Skip to main content

Place Attachment and Context: Comparing a Park and a Trail Within

Buy Article:

$29.50 plus tax (Refund Policy)

A number of recent studies have focused on place attachment, defined as the extent to which a person values or identifies with a particular setting. Some studies suggest that place attachment includes an emotional/symbolic “place identity” dimension and a functional “place dependence” dimension. One aspect of place attachment that has not been explored empirically is the extent to which people become attached to a specific site versus its larger setting. The main purpose of this study was to examine users' place attachment to a large metropolitan park versus their place attachment to a particular trail located within that same park. The study sample was comprised of 438 recreational users of a paved trail located in a large regional park near Cleveland, Ohio. Major findings include: (1) Frequency of use was positively related to both park and trail attachment. (2) Levels of trail attachment varied across different trail activities, but levels of park attachment did not. (3) The most powerful predictor of both park attachment and trail attachment was personal commitment to the activity that users were pursuing. (4) –Unlike previous research, factor analyses indicated that both park and trail attachment were unidimensional rather than comprised of place identity and dependence dimensions. Implications for management and research are discussed. FOR. SCI. 49(6):877–884.
No Reference information available - sign in for access.
No Citation information available - sign in for access.
No Supplementary Data.
No Data/Media
No Metrics

Keywords: Place attachment; commitment; environmental management; forest; forest management; forest resources; forestry; forestry research; forestry science; natural resource management; natural resources; outdoor recreation; recreation behavior; trails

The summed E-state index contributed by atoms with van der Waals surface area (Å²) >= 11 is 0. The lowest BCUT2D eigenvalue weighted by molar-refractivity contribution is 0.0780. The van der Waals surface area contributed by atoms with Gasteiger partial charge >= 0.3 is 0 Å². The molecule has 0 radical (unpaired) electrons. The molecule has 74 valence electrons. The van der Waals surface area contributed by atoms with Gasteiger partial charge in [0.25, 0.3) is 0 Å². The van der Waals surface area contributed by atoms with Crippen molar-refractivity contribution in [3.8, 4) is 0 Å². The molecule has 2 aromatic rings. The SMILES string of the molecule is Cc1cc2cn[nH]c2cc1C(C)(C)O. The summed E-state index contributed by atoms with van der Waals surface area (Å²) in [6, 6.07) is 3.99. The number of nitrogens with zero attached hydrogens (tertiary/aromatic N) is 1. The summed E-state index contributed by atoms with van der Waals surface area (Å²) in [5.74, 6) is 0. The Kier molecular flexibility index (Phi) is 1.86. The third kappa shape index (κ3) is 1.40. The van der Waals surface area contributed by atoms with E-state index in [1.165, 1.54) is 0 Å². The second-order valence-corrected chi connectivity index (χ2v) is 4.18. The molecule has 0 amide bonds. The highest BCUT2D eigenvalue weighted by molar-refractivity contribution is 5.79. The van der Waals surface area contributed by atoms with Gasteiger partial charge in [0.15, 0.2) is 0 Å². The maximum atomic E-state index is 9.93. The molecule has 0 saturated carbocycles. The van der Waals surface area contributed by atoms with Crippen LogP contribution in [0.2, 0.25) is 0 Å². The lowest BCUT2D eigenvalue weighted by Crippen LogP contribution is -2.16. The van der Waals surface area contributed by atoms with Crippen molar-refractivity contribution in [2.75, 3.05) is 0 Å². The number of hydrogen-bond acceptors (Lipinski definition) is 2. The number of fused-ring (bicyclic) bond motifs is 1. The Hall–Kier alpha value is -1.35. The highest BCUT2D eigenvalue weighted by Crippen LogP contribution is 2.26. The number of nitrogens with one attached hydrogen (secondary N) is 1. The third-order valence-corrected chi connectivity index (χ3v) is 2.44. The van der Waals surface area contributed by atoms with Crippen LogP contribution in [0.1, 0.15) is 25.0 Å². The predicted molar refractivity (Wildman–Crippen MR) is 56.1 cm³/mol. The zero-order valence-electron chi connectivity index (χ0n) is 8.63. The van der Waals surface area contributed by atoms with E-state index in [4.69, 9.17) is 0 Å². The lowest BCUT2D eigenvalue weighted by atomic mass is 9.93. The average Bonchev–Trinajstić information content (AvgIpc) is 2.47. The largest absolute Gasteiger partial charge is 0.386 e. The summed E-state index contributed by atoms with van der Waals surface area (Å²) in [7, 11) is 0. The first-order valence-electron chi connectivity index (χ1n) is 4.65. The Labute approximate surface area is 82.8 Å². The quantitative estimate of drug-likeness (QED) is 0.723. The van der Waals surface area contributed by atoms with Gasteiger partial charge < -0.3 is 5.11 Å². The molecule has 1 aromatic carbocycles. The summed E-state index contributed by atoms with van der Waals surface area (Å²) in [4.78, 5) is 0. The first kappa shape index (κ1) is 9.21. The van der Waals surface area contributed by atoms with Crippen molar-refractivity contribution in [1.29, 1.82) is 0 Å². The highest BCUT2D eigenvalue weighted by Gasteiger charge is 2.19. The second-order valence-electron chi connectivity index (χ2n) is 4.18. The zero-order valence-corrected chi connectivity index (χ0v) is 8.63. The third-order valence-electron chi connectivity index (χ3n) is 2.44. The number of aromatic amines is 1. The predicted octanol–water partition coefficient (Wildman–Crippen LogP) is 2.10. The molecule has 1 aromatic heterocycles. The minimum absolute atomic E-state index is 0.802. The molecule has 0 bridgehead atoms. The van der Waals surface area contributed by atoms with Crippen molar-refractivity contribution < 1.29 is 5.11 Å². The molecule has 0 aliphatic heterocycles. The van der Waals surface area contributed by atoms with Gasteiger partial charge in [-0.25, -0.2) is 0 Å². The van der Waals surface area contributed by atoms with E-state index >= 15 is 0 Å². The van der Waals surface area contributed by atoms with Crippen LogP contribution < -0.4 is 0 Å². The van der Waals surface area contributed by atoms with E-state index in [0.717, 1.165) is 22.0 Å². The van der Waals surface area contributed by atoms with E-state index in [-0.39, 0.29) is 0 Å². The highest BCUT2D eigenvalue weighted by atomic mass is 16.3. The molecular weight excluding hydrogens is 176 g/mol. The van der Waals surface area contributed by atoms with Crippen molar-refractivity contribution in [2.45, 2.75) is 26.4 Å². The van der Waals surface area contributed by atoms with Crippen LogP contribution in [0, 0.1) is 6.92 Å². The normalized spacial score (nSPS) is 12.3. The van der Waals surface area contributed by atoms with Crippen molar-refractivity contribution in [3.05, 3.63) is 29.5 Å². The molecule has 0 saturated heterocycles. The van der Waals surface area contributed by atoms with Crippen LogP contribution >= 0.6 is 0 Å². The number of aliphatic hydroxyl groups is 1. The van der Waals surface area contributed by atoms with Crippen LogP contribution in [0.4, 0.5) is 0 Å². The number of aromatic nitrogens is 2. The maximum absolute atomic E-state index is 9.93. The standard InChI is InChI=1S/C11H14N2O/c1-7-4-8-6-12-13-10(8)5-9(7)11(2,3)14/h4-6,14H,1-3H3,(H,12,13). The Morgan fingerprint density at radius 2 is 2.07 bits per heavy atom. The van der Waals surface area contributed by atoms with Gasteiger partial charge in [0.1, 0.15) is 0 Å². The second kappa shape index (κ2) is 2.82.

Document Type: Miscellaneous

Affiliations: 1: Associate Professor Department of Parks, Recreation and Tourism Management, College of Natural Resources, North Carolina State University, Box 8004 Raleigh, NC, 27695-8004, Phone: 919-515-3698; Fax: 919-515-3687 2: Associate Professor Department of Recreation, Park and Tourism Sciences, 2261 TAMU, Texas A&M University, College Station, TX, 77843-2261, Phone: (979) 845-5411

Publication date: 2003-12-01

More about this publication?
  • Forest Science is a peer-reviewed journal publishing fundamental and applied research that explores all aspects of natural and social sciences as they apply to the function and management of the forested ecosystems of the world. Topics include silviculture, forest management, biometrics, economics, entomology & pathology, fire & fuels management, forest ecology, genetics & tree improvement, geospatial technologies, harvesting & utilization, landscape ecology, operations research, forest policy, physiology, recreation, social sciences, soils & hydrology, and wildlife management.
    Forest Science is published bimonthly in February, April, June, August, October, and December.

    2016 Impact Factor: 1.782 (Rank 17/64 in forestry)

    Average time from submission to first decision: 62.5 days*
    June 1, 2016 to Feb. 28, 2017

    Also published by SAF:
    Journal of Forestry
    Other SAF Publications
  • Submit a Paper
  • Membership Information
  • Author Guidelines
  • Podcasts
  • Ingenta Connect is not responsible for the content or availability of external websites
  • Access Key
  • Free content
  • Partial Free content
  • New content
  • Open access content
  • Partial Open access content
  • Subscribed content
  • Partial Subscribed content
  • Free trial content
Cookie Policy
Cookie Policy
Ingenta Connect website makes use of cookies so as to keep track of data that you have filled in. I am Happy with this Find out more